San Diego Naturalization Lawyer
A person is able to qualify for citizenship through applying for naturalization. Naturalization is the process by which a foreign citizen or national is granted citizenship. He or she must fulfill the requirements established by Congress in the Immigration and Nationality Act (INA).
Requirements of A Spouse & US Citizen
To note: there are different requirements if you are a spouse of a U.S. citizen. Those requirements are listed below. Here are some general requirements you will need to have met, including:
- Be 18 or older at the time of filing.
- You must have been a permanent resident for at least 5 years.
- You must have been a continuous residence in the U.S. (via a green card) for at least 5 years preceding the date of filing the application. This must be immediate preceding, meaning you currently hold a green card.
- You must have been physically present in the U.S. for at least 30 months out of the 5 years immediately preceding the date you file the application.
- You must reside continuously within the U.S. from the date of your application up to the time naturalization is granted.
- You must be able read, write, and speak English as well as have knowledge and an understanding of U.S. history and government. An exception to this can be granted and is based on age, length of time as a permanent resident, or if you have a medical condition that prevents you from knowing these things.
- You must be a person of good moral character as attached to the principles of the U.S. Constitution. You must also be well disposed to the good order and happiness of the U.S. as a national during all relevant periods under the law.
- To note: there are different standards of naturalization if you have served with the U.S. military
Separate requirements if you are seeking naturalization and are a spouse of a U.S. citizen:
- You need to have been a permanent resident of the U.S. for at least 3 years immediately preceding the date of filing for naturalization.
- You need to have continuous U.S. residency as a lawful and permanent resident for at least 3 years immediately preceding the date of filing.
- You need to have been living in marital union with the U.S. citizen spouse during the 3 years immediately preceding the date of filing and up until the examination of the application. During these 3 years, your spouse needs to have been a U.S. citizen.
- You must be physically present in the U.S. for at least 18 months out of the 3 years immediately preceding the date of filing for naturalization.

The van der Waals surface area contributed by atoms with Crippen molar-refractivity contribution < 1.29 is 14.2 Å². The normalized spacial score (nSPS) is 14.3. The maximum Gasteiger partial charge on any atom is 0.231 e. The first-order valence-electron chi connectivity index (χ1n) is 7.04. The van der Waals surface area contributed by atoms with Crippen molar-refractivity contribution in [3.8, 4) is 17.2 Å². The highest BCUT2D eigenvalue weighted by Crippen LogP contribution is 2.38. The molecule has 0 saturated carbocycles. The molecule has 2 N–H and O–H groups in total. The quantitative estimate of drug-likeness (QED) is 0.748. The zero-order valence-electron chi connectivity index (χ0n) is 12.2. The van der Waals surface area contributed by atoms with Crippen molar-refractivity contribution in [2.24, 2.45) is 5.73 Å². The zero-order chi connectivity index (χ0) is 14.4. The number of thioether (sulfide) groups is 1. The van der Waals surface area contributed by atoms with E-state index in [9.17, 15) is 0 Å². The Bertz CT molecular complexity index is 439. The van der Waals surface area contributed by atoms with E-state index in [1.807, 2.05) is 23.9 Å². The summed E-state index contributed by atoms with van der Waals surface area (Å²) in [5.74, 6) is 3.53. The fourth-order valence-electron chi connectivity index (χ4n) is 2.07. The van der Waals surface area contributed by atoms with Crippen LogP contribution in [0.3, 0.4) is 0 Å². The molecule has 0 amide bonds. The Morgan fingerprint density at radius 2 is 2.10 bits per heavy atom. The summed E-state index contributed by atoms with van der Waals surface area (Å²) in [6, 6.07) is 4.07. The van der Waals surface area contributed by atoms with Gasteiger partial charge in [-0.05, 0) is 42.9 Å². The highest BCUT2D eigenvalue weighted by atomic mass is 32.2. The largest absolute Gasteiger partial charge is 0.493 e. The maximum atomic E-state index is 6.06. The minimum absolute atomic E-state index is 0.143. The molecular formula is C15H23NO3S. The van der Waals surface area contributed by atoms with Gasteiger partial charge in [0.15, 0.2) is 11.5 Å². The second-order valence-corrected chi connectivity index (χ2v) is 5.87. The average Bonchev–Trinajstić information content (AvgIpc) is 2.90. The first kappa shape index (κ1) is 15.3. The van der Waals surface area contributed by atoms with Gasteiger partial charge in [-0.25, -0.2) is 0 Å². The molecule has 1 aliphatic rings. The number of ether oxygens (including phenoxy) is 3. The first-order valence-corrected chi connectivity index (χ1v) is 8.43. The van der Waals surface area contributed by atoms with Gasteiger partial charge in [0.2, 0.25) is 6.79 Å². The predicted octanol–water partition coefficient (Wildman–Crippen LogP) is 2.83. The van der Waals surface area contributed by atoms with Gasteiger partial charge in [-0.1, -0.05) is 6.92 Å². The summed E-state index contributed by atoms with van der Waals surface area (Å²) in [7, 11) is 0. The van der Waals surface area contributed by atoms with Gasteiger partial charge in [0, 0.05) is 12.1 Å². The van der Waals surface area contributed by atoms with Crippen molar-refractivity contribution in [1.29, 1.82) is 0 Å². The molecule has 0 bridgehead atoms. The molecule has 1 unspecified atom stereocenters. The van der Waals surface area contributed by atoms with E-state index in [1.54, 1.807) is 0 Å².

Employed By the US Government
If you are the spouse of a U.S. citizen that is employed abroad (either by the U.S. government, such as military or other qualifying employers) you might be eligible for naturalization. You will need to be a permanent resident at the time of the examination of the naturalization application, as well as at the time of naturalization. You must meet all of the requirements above, except that:
- No specific period as a permanent residence is required, though your spouse must be a permanent resident.
- No specific period of continuous residence of physical presence in the U.S. is required.
- No specific period of marital union is required, but the spouses must have a valid marriage at the time of the filing of the application and until the time of naturalization.
You will also need to establish that you will depart abroad immediately after being naturalized and that you intend to reside in the U.S. once your spouse is no longer employed abroad.
Hiring the best attorney for your immigration case can prove pivotal in your life, much like a marriage. A licensed lawyer is authorized and qualified to assist you with your immigration case or green card application. Unlike consultants, attorneys have completed extensive education and training before being licensed to represent clients. Just like a life partner, you want an attorney you can trust, communicate with, and relate to. Most importantly, you want an attorney who knows how to successfully proceed with your case so that you achieve the desired outcome. While many legitimate community and religious organizations provide immigration-related services, there are those who advertise as legal “consultants” or “notarios publicos” but are not authorized or qualified to help with immigration law-related matters. You face a big challenge, the power of the United States government. Don’t face it alone. Contact a San Diego Naturalization Lawyer at Superior Immigration Lawyers.